Museum of Fine Arts Budapest
museum in Heroes' Square, Budapest, Hungary



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Museum of Fine Arts Budapest
museum in Heroes' Square, Budapest, Hungary
Average: 5 (1 vote)

Dózsa György út 41

cschuster's picture

Sr. Contributor

This museum in Budapest had so many paintings that it bud off into another one, like a succulent clipping.

The Hungarian parliament created the Museum of Fine Arts in 1896 by ordering all the collections around the city under one roof. The plan worked until 1957, when all the works by Hungarian artists were sent off to become the Hungarian National Gallery. The Museum of Fine Arts is closed until 2018 while the capital's City Park is renovated into museum central, bringing all the artworks together again with a strip mall sort of sensibility. The reason the museum got so much nice stuff? The Hungarian government decided the Nazis had a pretty good idea in World War II, siding with the Third Reich and passing a slough of copycat versions of the antisemitic laws in Germany that deprived Jews of even basic human rights. One of those laws decreed that Jews no longer owned art. The place all this artwork went? The Museum of Fine Arts. 

As World War II drew to a close, the Red Army was marching toward Budapest with a reputation for teaching Axis powers a lesson by bringing all their cool stuff back to Moscow. The Museum of Fine Arts loaded a train with their entire collection and sent that baby West toward freedom. Americans intercepted the train and sent it to Munich in the wake of the war, where it was redirected back to Budapest. If the story stopped there, everything would have ended on a pretty okay note, all things considered. Maybe the country could come back together and start to heal. Instead, the Soviets strong-armed a communist regime into Budapest that, true to form, nationalized everything. Including artwork. So, instead of getting the chance to make things right with everyone who survived the war, everything else was taken from everyone and put on display in the Museum of Fine Arts. The Hungarian government is only now easing up on their dick-ish "losers weepers" policy of art stewardship by opening a dialogue of restitution for the descendants of those whose family's artworks were stolen by the Nazis and communists. Except in the case of artwork that was too awesome to part with. In that case, the government's still keeping its head squarely up its ass.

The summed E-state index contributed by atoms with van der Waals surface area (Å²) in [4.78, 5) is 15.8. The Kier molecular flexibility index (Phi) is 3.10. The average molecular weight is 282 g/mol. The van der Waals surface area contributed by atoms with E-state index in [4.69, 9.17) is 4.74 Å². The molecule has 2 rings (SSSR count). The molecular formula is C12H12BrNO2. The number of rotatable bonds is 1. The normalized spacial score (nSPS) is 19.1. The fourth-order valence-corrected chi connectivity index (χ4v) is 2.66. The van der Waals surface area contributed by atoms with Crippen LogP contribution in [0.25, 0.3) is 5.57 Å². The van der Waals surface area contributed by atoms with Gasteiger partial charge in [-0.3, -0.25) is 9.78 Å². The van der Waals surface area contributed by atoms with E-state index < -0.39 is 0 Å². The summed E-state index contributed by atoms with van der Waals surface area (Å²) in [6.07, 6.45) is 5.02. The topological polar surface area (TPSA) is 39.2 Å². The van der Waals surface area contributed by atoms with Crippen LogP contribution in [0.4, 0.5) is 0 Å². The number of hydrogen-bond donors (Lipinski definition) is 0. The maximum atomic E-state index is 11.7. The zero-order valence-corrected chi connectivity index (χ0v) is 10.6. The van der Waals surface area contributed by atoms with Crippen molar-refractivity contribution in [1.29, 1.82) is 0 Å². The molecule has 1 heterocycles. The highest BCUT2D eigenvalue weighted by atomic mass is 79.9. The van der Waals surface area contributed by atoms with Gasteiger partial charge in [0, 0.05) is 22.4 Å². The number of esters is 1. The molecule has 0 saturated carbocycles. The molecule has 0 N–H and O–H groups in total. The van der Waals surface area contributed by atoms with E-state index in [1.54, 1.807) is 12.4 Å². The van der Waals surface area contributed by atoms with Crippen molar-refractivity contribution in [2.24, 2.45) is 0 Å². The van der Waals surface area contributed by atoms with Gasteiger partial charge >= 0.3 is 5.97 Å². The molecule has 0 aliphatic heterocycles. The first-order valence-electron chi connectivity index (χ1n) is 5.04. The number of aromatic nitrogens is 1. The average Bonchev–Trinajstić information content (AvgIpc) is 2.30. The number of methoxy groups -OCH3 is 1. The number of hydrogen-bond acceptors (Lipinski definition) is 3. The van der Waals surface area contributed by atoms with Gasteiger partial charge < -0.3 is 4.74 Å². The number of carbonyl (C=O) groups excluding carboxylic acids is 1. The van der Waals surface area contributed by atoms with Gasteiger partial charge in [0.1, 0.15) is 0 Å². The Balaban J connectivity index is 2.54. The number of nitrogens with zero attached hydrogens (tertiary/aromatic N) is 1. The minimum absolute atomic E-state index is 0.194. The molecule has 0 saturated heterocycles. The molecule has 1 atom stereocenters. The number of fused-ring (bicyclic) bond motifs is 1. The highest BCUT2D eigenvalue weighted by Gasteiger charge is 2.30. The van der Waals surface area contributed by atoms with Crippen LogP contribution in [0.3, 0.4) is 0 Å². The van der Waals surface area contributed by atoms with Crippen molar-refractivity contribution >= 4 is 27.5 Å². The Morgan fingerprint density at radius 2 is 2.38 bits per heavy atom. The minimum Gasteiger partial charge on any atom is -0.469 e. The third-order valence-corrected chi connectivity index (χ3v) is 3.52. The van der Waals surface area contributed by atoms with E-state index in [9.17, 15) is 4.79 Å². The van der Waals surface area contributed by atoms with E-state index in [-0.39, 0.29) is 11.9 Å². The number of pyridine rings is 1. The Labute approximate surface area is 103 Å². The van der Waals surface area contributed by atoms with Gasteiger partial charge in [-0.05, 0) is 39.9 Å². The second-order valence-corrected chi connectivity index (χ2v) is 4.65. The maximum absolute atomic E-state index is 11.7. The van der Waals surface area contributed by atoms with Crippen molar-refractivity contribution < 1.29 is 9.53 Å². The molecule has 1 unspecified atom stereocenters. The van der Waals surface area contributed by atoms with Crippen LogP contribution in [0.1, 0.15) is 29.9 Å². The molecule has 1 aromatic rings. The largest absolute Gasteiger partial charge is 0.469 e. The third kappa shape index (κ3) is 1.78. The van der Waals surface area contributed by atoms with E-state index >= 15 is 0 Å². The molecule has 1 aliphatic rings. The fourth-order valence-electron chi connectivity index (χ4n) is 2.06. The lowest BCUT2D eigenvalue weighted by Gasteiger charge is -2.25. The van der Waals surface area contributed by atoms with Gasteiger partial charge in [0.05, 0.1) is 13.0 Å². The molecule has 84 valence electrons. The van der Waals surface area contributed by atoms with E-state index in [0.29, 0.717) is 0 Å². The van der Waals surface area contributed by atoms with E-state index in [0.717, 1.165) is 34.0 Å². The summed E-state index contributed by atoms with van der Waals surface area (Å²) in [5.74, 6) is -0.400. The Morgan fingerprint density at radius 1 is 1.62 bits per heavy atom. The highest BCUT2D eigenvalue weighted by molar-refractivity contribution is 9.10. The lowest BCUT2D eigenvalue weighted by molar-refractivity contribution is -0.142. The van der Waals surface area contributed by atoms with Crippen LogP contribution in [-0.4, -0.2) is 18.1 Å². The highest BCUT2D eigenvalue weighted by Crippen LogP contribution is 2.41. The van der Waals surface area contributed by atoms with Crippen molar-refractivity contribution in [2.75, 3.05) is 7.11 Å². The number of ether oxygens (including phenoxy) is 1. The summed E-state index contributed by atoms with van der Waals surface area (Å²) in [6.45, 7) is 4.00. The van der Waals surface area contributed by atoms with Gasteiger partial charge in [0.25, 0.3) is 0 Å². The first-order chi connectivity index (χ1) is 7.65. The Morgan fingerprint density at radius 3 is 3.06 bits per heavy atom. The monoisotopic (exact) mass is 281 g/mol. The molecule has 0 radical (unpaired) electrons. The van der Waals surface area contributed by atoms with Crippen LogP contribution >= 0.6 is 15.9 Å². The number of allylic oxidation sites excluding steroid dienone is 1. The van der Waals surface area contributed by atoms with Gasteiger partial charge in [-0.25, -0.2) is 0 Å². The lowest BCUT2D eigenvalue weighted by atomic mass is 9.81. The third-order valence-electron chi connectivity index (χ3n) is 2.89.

Discounting Word War II, Hungary's worst art theft occurred at the Museum of Fine Arts in 1983. Eight thieves scaled strcutures the outside the museum and got in while the security alarm was (conveniently?) broken. $35 million worth of paintings by Raphael, Tintoretto, and Tiepolo were jacked and drove to Greece. One of the would-be burglars was just a teenage girl, and called her parents from the road while driving through Romania. Authorities put together the pieces and arrested the thieves and their mastermind: A Greek olive oil baron with an art dealing brother in New York. The goal was apparently to sell the paintings and sail off into the sunset or something. Instead, the paintings were recovered in a monastery outside Athens.

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Here is what Wikipedia says about Museum of Fine Arts (Budapest)

The Museum of Fine Arts (Hungarian: Szépművészeti Múzeum [ˈseːpmyveːsɛti ˈmuːzɛum]) is a museum in Heroes' Square, Budapest, Hungary, facing the Palace of Art.

It was built by the plans of Albert Schickedanz and Fülöp Herzog in an eclectic-neoclassical style, between 1900 and 1906. The museum's collection is made up of international art (other than Hungarian), including all periods of European art, and comprises more than 100,000 pieces. The collection is made up of older additions such as those from Buda Castle, the Esterházy and Zichy estates, as well as donations from individual collectors. The Museum's collection is made up of six departments: Egyptian, Antique, Old sculpture gallery, Old master paintings gallery, Modern collection, Graphics collection. The institution celebrated its centenary in 2006.

Check out the full Wikipedia article about Museum of Fine Arts (Budapest).